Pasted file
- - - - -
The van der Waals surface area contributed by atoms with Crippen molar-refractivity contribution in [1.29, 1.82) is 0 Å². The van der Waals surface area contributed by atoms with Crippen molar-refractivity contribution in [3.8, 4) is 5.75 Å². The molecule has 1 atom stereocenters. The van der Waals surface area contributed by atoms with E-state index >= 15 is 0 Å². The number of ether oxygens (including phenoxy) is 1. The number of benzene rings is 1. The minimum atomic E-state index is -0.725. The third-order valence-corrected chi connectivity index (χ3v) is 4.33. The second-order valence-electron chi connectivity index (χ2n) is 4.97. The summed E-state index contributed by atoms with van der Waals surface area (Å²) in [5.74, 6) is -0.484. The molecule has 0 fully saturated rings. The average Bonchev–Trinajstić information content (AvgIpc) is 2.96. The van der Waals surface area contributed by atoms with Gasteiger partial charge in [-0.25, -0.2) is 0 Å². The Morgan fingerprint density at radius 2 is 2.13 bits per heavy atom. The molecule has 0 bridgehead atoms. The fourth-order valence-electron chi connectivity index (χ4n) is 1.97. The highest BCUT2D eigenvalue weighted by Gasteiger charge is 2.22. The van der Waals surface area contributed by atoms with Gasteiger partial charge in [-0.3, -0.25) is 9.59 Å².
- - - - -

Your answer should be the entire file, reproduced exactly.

The van der Waals surface area contributed by atoms with Crippen molar-refractivity contribution in [1.29, 1.82) is 0 Å². The van der Waals surface area contributed by atoms with Crippen molar-refractivity contribution in [3.8, 4) is 5.75 Å². The molecule has 1 atom stereocenters. The van der Waals surface area contributed by atoms with E-state index >= 15 is 0 Å². The number of ether oxygens (including phenoxy) is 1. The number of benzene rings is 1. The minimum atomic E-state index is -0.725. The third-order valence-corrected chi connectivity index (χ3v) is 4.33. The second-order valence-electron chi connectivity index (χ2n) is 4.97. The summed E-state index contributed by atoms with van der Waals surface area (Å²) in [5.74, 6) is -0.484. The molecule has 0 fully saturated rings. The average Bonchev–Trinajstić information content (AvgIpc) is 2.96. The van der Waals surface area contributed by atoms with Gasteiger partial charge in [-0.25, -0.2) is 0 Å². The Morgan fingerprint density at radius 2 is 2.13 bits per heavy atom. The molecule has 0 bridgehead atoms. The fourth-order valence-electron chi connectivity index (χ4n) is 1.97. The highest BCUT2D eigenvalue weighted by Gasteiger charge is 2.22. The van der Waals surface area contributed by atoms with Gasteiger partial charge in [-0.3, -0.25) is 9.59 Å².